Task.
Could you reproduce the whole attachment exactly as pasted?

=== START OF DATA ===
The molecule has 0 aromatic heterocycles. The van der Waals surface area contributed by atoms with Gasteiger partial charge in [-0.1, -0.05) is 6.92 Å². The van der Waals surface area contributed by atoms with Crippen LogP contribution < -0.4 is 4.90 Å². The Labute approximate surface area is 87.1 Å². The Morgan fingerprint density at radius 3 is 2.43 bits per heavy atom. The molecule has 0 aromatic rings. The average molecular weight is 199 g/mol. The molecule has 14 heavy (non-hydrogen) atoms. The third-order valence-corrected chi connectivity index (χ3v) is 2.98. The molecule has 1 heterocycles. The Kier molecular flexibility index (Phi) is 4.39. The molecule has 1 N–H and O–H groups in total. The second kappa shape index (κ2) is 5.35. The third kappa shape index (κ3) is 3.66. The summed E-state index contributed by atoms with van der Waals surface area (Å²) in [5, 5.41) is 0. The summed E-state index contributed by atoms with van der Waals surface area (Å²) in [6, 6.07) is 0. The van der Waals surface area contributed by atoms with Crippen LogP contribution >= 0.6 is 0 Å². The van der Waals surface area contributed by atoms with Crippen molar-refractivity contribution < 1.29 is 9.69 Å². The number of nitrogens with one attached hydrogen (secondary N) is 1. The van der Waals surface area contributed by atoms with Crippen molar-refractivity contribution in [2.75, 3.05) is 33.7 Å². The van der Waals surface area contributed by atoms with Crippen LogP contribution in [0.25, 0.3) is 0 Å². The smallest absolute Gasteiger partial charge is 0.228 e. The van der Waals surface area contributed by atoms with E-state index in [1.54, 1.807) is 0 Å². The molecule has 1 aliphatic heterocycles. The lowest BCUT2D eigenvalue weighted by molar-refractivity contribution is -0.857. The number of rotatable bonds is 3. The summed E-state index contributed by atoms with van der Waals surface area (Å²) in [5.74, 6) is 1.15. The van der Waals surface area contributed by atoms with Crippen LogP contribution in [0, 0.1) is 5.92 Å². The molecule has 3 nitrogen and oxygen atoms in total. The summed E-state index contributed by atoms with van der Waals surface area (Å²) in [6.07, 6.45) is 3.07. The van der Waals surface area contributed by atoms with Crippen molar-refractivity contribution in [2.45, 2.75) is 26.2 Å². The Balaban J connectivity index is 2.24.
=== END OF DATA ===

The molecule has 0 aromatic heterocycles. The van der Waals surface area contributed by atoms with Gasteiger partial charge in [-0.1, -0.05) is 6.92 Å². The van der Waals surface area contributed by atoms with Crippen LogP contribution < -0.4 is 4.90 Å². The Labute approximate surface area is 87.1 Å². The Morgan fingerprint density at radius 3 is 2.43 bits per heavy atom. The molecule has 0 aromatic rings. The average molecular weight is 199 g/mol. The molecule has 14 heavy (non-hydrogen) atoms. The third-order valence-corrected chi connectivity index (χ3v) is 2.98. The molecule has 1 heterocycles. The Kier molecular flexibility index (Phi) is 4.39. The molecule has 1 N–H and O–H groups in total. The second kappa shape index (κ2) is 5.35. The third kappa shape index (κ3) is 3.66. The summed E-state index contributed by atoms with van der Waals surface area (Å²) in [5, 5.41) is 0. The summed E-state index contributed by atoms with van der Waals surface area (Å²) in [6, 6.07) is 0. The van der Waals surface area contributed by atoms with Crippen LogP contribution >= 0.6 is 0 Å². The van der Waals surface area contributed by atoms with Crippen molar-refractivity contribution < 1.29 is 9.69 Å². The number of nitrogens with one attached hydrogen (secondary N) is 1. The van der Waals surface area contributed by atoms with Crippen molar-refractivity contribution in [2.75, 3.05) is 33.7 Å². The van der Waals surface area contributed by atoms with Crippen LogP contribution in [0.25, 0.3) is 0 Å². The smallest absolute Gasteiger partial charge is 0.228 e. The van der Waals surface area contributed by atoms with E-state index in [1.54, 1.807) is 0 Å². The molecule has 1 aliphatic heterocycles. The lowest BCUT2D eigenvalue weighted by molar-refractivity contribution is -0.857. The number of rotatable bonds is 3. The summed E-state index contributed by atoms with van der Waals surface area (Å²) in [5.74, 6) is 1.15. The van der Waals surface area contributed by atoms with Crippen LogP contribution in [0, 0.1) is 5.92 Å². The molecule has 3 nitrogen and oxygen atoms in total. The summed E-state index contributed by atoms with van der Waals surface area (Å²) in [6.07, 6.45) is 3.07. The van der Waals surface area contributed by atoms with Crippen molar-refractivity contribution in [2.45, 2.75) is 26.2 Å². The Balaban J connectivity index is 2.24.